Drowning is one of the most common causes of death in children across the country. A fact that is scary enough. But in the summer of 2017, the heartbreaking story of a young Texas boy who died an entire week after swimming from “dry drowning” gave parents another reason to lose sleep.
The beginning of July brought more than just scorching summer temperatures to the state. According to The Baltimore Sun and The Washington Post, several new state laws went into effect as of July 1 that could significantly affect the lives of residents across the state. Between new tax credits, state employee raises, and the possibility of lower prescription drug costs, here are the most life-changing laws Marylanders need to know about:
Marylanders looking to celebrate Independence Day locally this year are making a safe choice. According to a new study by ASecureLife, Maryland was rated as the ninth safest state in the country to observe the patriotic holiday, reporting fewer instances of firework and vehicle accidents occurring in the surrounding days.
Summer carnivals are not always the thrilling experience families are hoping for. From May to September, approximately 20 children are treated in emergency rooms across the country every day for amusement park-related injuries, according to Nationwide Children’s Hospital. These injuries total to more than 4,000 a year, with accidents ranging from minor bumps to life threatening conditions.
A horrifying vehicle accident in New Hampshire last week left seven motorcyclists dead after they collided with a pickup truck towing a commercial trailer. According to BostonHerald.com, the 23-year-old driver of the pickup truck was charged with seven counts of homicide for allegedly driving “erratically and across the double-yellow centerline.” Shockingly, just two weeks before the crash, the same truck driver was charged with flipping an 18-wheeler in Texas under the influence and in possession of drugs. He was also arrested in Connecticut on May 2019 after failing a sobriety test and had his license temporarily suspended in 2013 for drunk driving.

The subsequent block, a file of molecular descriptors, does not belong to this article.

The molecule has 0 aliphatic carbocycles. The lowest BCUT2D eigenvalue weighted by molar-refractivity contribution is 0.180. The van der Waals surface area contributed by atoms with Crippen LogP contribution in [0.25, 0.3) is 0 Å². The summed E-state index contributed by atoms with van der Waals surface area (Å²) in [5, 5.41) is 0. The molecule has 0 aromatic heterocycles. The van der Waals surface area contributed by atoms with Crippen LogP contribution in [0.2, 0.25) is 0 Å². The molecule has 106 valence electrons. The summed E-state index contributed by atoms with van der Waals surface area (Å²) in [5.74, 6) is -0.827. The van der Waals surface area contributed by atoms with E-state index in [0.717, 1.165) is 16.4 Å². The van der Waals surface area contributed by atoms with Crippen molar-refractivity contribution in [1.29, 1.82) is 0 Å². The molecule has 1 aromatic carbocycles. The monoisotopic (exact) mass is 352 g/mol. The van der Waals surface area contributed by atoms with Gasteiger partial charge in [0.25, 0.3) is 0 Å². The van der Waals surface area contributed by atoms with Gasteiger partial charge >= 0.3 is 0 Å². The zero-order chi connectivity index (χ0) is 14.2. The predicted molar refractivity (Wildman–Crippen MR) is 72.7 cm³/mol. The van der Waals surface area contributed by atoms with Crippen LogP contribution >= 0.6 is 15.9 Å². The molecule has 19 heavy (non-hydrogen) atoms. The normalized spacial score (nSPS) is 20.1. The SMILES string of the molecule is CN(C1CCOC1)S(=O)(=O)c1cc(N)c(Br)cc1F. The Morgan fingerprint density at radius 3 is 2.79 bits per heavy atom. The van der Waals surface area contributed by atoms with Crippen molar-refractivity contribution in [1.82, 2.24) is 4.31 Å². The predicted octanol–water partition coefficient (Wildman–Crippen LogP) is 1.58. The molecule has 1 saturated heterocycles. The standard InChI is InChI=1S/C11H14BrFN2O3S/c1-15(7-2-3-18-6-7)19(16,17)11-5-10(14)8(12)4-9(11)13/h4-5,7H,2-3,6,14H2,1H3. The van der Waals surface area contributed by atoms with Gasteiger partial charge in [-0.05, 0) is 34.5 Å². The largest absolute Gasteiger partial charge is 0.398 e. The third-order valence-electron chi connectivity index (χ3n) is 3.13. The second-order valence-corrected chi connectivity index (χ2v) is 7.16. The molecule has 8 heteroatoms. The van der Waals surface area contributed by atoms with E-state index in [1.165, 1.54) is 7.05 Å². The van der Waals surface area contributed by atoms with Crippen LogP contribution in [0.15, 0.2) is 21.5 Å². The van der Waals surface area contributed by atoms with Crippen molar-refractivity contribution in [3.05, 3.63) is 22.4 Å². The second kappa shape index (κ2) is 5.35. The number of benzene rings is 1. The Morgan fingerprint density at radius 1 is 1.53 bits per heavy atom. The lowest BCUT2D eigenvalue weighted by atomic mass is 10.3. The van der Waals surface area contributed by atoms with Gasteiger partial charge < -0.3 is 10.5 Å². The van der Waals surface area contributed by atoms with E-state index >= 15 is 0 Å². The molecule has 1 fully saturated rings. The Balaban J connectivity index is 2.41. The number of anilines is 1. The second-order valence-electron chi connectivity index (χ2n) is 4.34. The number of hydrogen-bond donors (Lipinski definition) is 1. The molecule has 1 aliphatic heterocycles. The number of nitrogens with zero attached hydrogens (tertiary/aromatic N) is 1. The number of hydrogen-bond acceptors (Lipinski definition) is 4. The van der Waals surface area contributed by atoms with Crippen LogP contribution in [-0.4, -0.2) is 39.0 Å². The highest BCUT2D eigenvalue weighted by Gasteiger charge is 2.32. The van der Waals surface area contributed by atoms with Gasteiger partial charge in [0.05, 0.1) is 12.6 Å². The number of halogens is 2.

Over 400 people die every day in the United States from accidental injuries. In 2018, unintentional injuries became the third leading cause of death for the first time in history, only beat by heart disease and cancer. According to the National Safety Council (N.S.C.), 47.2 million Americans reported injuries in 2017. Of these, 169,936 resulted in fatalities, and 100 percent of these deaths were preventable.
The end of Memorial Day weekend means that summer is right around the corner. Unfortunately, it is also the dreadful beginning of the 100 Deadliest Days. According to the AAA, fatal accidents involving teen drivers increase by 14 percent in the period between Memorial Day and Labor Day. In 2016, 1,050 people were killed in vehicle crashes during this time- an average of 10 people per day.